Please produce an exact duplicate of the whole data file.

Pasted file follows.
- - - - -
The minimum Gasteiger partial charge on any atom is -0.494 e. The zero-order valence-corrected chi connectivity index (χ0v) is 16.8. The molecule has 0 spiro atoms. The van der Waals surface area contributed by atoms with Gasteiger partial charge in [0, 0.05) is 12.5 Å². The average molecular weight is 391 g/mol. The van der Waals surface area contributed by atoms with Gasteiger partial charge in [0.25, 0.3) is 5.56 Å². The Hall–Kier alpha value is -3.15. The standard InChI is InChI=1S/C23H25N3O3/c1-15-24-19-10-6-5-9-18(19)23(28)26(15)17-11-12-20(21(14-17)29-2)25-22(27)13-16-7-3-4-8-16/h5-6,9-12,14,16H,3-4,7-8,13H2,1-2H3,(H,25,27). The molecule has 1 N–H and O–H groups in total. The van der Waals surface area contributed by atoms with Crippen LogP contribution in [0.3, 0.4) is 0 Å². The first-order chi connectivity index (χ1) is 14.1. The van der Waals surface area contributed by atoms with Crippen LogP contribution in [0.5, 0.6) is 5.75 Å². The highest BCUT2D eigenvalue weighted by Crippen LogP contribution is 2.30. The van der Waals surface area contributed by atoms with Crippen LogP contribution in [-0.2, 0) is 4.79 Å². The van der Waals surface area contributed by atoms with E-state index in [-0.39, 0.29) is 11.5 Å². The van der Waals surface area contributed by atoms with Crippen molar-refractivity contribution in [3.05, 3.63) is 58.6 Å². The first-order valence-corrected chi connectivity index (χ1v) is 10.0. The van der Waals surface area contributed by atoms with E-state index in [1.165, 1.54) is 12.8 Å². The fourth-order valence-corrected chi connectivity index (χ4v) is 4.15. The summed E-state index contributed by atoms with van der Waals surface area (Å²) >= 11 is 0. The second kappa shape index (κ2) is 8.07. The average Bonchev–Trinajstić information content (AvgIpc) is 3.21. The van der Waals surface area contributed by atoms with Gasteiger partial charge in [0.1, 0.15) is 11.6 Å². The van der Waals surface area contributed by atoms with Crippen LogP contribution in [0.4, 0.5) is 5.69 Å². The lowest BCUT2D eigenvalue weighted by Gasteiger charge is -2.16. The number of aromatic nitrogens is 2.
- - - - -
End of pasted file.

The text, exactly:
The minimum Gasteiger partial charge on any atom is -0.494 e. The zero-order valence-corrected chi connectivity index (χ0v) is 16.8. The molecule has 0 spiro atoms. The van der Waals surface area contributed by atoms with Gasteiger partial charge in [0, 0.05) is 12.5 Å². The average molecular weight is 391 g/mol. The van der Waals surface area contributed by atoms with Gasteiger partial charge in [0.25, 0.3) is 5.56 Å². The Hall–Kier alpha value is -3.15. The standard InChI is InChI=1S/C23H25N3O3/c1-15-24-19-10-6-5-9-18(19)23(28)26(15)17-11-12-20(21(14-17)29-2)25-22(27)13-16-7-3-4-8-16/h5-6,9-12,14,16H,3-4,7-8,13H2,1-2H3,(H,25,27). The molecule has 1 N–H and O–H groups in total. The van der Waals surface area contributed by atoms with Crippen LogP contribution in [0.3, 0.4) is 0 Å². The first-order chi connectivity index (χ1) is 14.1. The van der Waals surface area contributed by atoms with Crippen LogP contribution in [0.5, 0.6) is 5.75 Å². The highest BCUT2D eigenvalue weighted by Crippen LogP contribution is 2.30. The van der Waals surface area contributed by atoms with Crippen LogP contribution in [-0.2, 0) is 4.79 Å². The van der Waals surface area contributed by atoms with E-state index in [-0.39, 0.29) is 11.5 Å². The van der Waals surface area contributed by atoms with Crippen molar-refractivity contribution in [3.05, 3.63) is 58.6 Å². The first-order valence-corrected chi connectivity index (χ1v) is 10.0. The van der Waals surface area contributed by atoms with E-state index in [1.165, 1.54) is 12.8 Å². The fourth-order valence-corrected chi connectivity index (χ4v) is 4.15. The summed E-state index contributed by atoms with van der Waals surface area (Å²) >= 11 is 0. The second kappa shape index (κ2) is 8.07. The average Bonchev–Trinajstić information content (AvgIpc) is 3.21. The van der Waals surface area contributed by atoms with Gasteiger partial charge in [0.1, 0.15) is 11.6 Å². The van der Waals surface area contributed by atoms with Crippen LogP contribution in [0.4, 0.5) is 5.69 Å². The lowest BCUT2D eigenvalue weighted by Gasteiger charge is -2.16. The number of aromatic nitrogens is 2.